At a time when I feel like little moves me, I was deeply moved by his letter and testimony. And, as with all moral, ethical, intellectual, biblical quandaries, I asked myself, WWCSLS? And then, I actually turn to one of C.S. Lewis’s books for guidance as to what he might say about it. Whenever the issue of legalizing gay marriage or adoption comes up in Mexico or elsewhere, I am reminded of these two thoughts from Mere Christianity:
Before leaving the question of divorce, I should like to distinguish two things which are very often confused. The Christian conception of marriage is one: the other is the quite different question—how far Christians, if they are voters or Members of Parliament, ought to try to force their views of marriage on the rest of the community by embodying them in the divorce laws. A great many people seem to think that if you are a Christian yourself you should try to make divorce difficult for everyone. I do not think that. At least I know I should be very angry if the Mohammedans tried to prevent the rest of us from drinking wine. My own view is that the Churches should frankly recognise that the majority of the British people are not Christians and, therefore, cannot be expected to live Christian lives. There ought to be two distinct kinds of marriage: one governed by the State with rules enforced on all citizens, the other governed by the Church with rules enforced by her on her own members. The distinction ought to be quite sharp, so that a man knows which couples are married in a Christian sense and which are not.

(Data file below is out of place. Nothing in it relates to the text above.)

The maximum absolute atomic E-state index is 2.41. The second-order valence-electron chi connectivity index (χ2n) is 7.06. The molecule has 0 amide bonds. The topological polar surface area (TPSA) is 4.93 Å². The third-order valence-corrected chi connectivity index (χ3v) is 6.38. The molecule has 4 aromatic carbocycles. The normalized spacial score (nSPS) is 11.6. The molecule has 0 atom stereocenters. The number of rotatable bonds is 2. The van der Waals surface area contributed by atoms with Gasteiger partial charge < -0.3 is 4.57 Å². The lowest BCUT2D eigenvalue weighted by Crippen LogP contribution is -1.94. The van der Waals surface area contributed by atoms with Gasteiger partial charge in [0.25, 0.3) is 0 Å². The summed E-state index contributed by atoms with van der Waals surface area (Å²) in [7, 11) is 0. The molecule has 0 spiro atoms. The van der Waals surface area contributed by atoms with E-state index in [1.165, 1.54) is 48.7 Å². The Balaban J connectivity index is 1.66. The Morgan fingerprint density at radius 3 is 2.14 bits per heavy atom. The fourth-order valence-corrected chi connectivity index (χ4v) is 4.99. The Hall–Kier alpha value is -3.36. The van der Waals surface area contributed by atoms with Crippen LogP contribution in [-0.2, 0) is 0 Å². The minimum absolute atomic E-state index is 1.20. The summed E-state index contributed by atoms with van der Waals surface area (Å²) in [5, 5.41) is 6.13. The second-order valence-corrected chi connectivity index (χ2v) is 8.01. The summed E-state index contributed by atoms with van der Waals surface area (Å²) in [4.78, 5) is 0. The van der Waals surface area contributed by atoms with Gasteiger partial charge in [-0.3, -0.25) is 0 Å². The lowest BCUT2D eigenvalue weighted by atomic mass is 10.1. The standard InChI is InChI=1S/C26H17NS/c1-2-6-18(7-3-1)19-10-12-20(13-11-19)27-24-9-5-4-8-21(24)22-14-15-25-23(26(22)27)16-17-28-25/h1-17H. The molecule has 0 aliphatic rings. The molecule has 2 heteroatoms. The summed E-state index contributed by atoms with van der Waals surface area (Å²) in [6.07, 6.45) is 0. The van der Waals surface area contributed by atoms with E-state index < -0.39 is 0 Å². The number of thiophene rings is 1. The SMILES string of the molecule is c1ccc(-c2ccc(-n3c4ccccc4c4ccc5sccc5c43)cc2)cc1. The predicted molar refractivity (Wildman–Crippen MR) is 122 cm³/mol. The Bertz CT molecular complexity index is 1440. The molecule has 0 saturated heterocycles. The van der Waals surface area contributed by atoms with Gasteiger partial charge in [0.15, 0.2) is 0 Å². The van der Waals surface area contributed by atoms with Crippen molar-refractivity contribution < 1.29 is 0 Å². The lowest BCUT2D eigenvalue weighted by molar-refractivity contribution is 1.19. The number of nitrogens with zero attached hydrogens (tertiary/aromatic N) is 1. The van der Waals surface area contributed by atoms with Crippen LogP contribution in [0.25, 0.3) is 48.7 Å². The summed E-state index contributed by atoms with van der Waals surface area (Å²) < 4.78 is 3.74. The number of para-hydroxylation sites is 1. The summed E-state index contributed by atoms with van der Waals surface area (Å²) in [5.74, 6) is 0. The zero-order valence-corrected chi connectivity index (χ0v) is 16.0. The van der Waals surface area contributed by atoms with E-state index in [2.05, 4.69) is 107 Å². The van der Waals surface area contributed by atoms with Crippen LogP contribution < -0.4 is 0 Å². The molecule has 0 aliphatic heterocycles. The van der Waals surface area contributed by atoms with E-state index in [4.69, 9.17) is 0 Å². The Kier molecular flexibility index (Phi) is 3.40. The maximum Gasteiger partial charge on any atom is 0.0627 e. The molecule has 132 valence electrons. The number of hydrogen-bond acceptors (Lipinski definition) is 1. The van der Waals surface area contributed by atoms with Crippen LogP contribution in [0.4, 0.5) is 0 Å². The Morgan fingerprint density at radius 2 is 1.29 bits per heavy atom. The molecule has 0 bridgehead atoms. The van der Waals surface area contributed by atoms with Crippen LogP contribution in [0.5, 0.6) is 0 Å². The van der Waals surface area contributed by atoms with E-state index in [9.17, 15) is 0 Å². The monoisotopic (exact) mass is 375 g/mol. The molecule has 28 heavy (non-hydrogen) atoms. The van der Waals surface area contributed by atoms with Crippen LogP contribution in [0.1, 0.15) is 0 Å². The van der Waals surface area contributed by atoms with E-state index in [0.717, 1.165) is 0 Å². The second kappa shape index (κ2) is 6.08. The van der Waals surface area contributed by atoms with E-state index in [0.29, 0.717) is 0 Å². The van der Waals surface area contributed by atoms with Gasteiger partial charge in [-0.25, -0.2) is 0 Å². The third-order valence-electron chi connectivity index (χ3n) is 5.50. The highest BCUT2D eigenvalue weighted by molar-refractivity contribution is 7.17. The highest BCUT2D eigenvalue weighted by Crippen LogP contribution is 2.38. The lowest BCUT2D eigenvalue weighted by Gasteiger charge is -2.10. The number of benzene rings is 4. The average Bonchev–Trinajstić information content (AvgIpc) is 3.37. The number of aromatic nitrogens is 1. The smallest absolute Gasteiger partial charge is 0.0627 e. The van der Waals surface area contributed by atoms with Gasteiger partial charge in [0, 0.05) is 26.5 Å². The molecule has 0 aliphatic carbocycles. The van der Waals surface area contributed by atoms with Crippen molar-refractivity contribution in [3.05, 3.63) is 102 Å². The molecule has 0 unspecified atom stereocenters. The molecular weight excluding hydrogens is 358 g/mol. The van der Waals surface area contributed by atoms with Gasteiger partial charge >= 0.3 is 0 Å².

Ever since I served as an infantryman in the first world war I have had a great dislike of people who, themselves in ease and safety, issue exhortations to men in the front line. As a result I have a reluctance to say much about temptations to which I myself am not exposed. No man, I suppose, is tempted to every sin. It so happens that the impulse which makes men gamble has been left out of my make-up; and, no doubt, I pay for this by lacking some good impulse of which it is the excess or perversion. I therefore did not feel myself qualified to give advice about permissable and impermissable gambling: if there is any permissable, for I do not claim to know even that. I have also said nothing about birth-control. I am not a woman nor even a married man, nor am I a priest. I did not think it my place to take a firm line about pains, dangers and expenses from which I am protected; having no pastoral office which obliged me to do so.
Now, clearly, I understand that he is not actually talking about the topic at hand, but it does sort of make me wonder whether he would apply the same logic to it.
I have always loved this second point of his. I take it as Lewis’s reminder to me that when confronted with another’s sin or temptation, I should feel compassion, not superiority. And in relation to Chester Wenger, I cannot say how I feel about every single point of his letter, but I will say this: 1) he is full of grace and compassion, not anger and judgement (regarding the leaders’ decision to take away his credentials he says, “I am at peace with their decision and understand their need to take this action.”), which is what a lot of the people seem to convey who are against gay unions in the church. 2) he has struggled with these issues, really struggled, and his faith remains intact, Jesus remains the center.
It also makes me suspect that when I hear people that are emphatically, diametrically, disgustedly and hatefully opposed to gay marriage, that they maybe have never been in the position (like Lewis cautions against) of having to battle said temptations or that they (unlike Wenger) don’t have a beloved father, best friend, cousin or son who is gay. Either way, it strikes me as a somewhat cavalier attitude to take.